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Abstract: TH-PO029

Incidence and Outcomes of Dialysis-Requiring AKI in Taiwan—A Nationwide Study 2003-2014

Session Information

Category: Acute Kidney Injury

  • 101 AKI: Epidemiology, Risk Factors, and Prevention

Author

  • Chen, Jinn-Yang, Taipei Veterans General Hospital, Taipei, Taiwan
Background

Dialysis-requiring acute kidney injury (AKI-D) is associated with high morbidity and mortality. Despite increasing incidence of AKI-D, information pertaining to trends and prognosis remains limited due to underreporting of discharge code of AKI code and differences in definition. We identify first in-hospital dialysis using procedure code to evaluate the time trend and outcome of AKI-D over a twelve-year period in Taiwan.

Methods

In a retrospective nationwide study based on National Health Insurance Database 2000-2015, all adults requiring the first hospitalized dialysis treatment between 2003 and 2014 were identified. Patients with previous renal transplantation or chronic dialysis were excluded. Through cross-linking of several administrative datasets, information pertaining to comorbidity, concurrent surgical interventions and sepsis, and clinical outcome were ascertained.

Results

A total of 203,071 first hospitalized dialysis was retrieved. Among them, 22,746 patients (11.2%) had advanced chronic kidney disease (CKD); 121,054 patients (59.6%) had history of CKD; 59,271 patients (29.2%) received dialysis during admission without documented CKD. Among patients without pre-existing CKD, 46.7% had sepsis; 6.6% were related to cardiac surgery; 91.2% had been admitted to ICU and 42.5% received CRRT. Patients without pre-existing CKD showed the highest in-hospital mortality (71.1%). However, only 47% of patients without pre-existing CKD could be identified with ICD-9 code of acute kidney injury (584). Time trend analysis showed that there were decreased trends of in-hospital mortality and increased trends of long-term dialysis from 2003 to 2014. For those who was discharged without receiving regular dialysis, 25% and 12% of patients died within 1 and 2 years after discharge.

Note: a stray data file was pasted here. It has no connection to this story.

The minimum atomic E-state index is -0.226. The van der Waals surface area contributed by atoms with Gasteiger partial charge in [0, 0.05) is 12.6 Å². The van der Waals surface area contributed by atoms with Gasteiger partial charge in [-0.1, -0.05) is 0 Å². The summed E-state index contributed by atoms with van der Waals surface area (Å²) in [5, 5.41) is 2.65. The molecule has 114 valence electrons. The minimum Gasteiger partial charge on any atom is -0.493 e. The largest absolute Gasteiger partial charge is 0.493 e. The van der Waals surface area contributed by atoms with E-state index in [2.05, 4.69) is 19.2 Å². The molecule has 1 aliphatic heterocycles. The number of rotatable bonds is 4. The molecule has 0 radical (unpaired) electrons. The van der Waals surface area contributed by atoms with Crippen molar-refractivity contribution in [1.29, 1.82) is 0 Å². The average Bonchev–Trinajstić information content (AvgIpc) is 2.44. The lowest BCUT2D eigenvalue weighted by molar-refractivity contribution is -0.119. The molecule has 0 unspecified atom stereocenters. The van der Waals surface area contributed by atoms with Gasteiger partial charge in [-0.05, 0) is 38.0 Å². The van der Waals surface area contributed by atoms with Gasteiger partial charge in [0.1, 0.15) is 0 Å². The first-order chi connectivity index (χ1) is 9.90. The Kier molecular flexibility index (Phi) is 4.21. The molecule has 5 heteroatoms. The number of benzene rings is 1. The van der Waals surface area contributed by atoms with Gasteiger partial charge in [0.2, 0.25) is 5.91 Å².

Conclusion

In a nationwide retrospective study of 1st hospitalized dialysis treatment using procedure code, we found AKI-D was underreported and associated with high mortality. For the AKI-D survivors, high mortality was also noted.